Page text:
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    Acute Blunt Abdominal Trauma (beta)

    Official guideline from the American College of Emergency Physicians.

    Summary by Eric Steinberg, DO
    Strength
    Level A
    Level B
    Level C

    Diagnosis

    Imaging
    1. In hemodynamically unstable patients (systolic blood pressure ≤90 mm Hg) with blunt abdominal trauma, bedside ultrasound, when available, should be the initial diagnostic modality performed to identify the need for emergent laparotomy.
    2. Oral contrast is not required in the diagnostic imaging for evaluation of blunt abdominal trauma. All of the studies reviewed included the use of intravenous (IV) contrast.
    Risk Stratification
    1. Clinically stable patients with isolated blunt abdominal trauma can be safely discharged after a negative result for abdominal computed tomography (CT) with intravenous (IV) contrast (with or without oral contrast).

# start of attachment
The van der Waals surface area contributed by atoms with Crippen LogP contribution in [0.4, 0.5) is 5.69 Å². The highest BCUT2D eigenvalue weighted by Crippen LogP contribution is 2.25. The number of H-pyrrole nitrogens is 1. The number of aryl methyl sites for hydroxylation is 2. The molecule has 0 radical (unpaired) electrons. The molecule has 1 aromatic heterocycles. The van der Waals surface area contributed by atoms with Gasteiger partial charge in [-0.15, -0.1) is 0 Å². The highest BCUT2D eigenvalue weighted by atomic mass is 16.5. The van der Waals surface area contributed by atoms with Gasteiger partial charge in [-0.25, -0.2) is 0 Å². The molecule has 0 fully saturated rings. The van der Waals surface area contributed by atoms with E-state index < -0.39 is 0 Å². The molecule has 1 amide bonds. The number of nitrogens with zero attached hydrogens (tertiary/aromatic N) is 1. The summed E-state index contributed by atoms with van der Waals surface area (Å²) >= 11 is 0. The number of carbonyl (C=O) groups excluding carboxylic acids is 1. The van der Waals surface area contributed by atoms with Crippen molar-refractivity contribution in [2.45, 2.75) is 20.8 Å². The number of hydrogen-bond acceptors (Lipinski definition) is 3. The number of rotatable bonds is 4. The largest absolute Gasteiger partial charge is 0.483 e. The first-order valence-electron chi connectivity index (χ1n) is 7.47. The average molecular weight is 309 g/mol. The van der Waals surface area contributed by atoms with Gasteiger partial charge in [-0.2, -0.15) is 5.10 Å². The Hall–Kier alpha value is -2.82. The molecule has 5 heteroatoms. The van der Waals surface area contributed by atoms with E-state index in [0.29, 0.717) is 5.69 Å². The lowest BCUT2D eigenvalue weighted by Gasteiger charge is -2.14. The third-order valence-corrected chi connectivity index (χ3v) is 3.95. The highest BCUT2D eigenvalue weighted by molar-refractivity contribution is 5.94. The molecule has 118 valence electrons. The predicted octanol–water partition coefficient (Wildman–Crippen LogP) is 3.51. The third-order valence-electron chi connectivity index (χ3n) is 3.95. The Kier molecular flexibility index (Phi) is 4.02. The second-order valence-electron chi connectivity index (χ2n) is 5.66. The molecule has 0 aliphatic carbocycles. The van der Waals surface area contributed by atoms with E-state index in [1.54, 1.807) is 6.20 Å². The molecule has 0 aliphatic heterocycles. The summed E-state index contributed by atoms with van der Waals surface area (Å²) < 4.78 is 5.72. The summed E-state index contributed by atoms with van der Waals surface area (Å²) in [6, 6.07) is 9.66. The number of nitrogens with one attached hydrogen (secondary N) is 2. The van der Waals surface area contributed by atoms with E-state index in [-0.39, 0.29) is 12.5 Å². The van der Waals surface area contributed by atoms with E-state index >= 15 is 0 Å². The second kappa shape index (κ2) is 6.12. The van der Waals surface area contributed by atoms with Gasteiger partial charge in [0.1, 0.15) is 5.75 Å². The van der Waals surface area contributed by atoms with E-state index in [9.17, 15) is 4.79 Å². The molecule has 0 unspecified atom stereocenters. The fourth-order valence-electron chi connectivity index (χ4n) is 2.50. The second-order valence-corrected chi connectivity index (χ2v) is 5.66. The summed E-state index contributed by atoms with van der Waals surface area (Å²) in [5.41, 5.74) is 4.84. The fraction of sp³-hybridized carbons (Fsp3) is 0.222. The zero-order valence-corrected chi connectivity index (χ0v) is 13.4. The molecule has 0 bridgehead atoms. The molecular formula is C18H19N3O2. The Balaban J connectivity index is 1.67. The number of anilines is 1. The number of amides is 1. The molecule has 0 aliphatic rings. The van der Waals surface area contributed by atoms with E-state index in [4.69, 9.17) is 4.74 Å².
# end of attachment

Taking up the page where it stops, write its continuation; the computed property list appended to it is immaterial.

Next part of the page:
2. For patients with a negative computed tomography (CT) scan result with intravenous (IV) contrast only, in whom there is high suspicion of bowel injury, further evaluation or close follow-up is indicated.
    3. Further observation, close follow-up, and/or imaging may be warranted in select patients based on clinical judgment.
    Clinical Predictors
    1. Patients with isolated abdominal trauma, for whom occult abdominal injury is being considered, are at low risk for adverse outcome and may not need abdominal computed tomography (CT) scanning if the following are absent: abdominal tenderness, hypotension, altered mental status (Glasgow Coma Scale score <14), costal margin tenderness, abnormal chest radiograph, hematocrit <30% and hematuria. Hematuria is defined variably in different studies, with the lowest threshold being greater than or equal to 25 RBCs/high-power field (HPF).
    What do the icons mean?  
    Research PaperDiercks DB, Mehrotra A, Nazarian DJ, et al. American College of Emergency Physicians. Clinical Policy: Critical Issues in the Evaluation of Adult Patients Presenting to the Emergency Department With Acute Blunt Abdominal Trauma. Ann Emerg Med. 2011;57(4):387-404.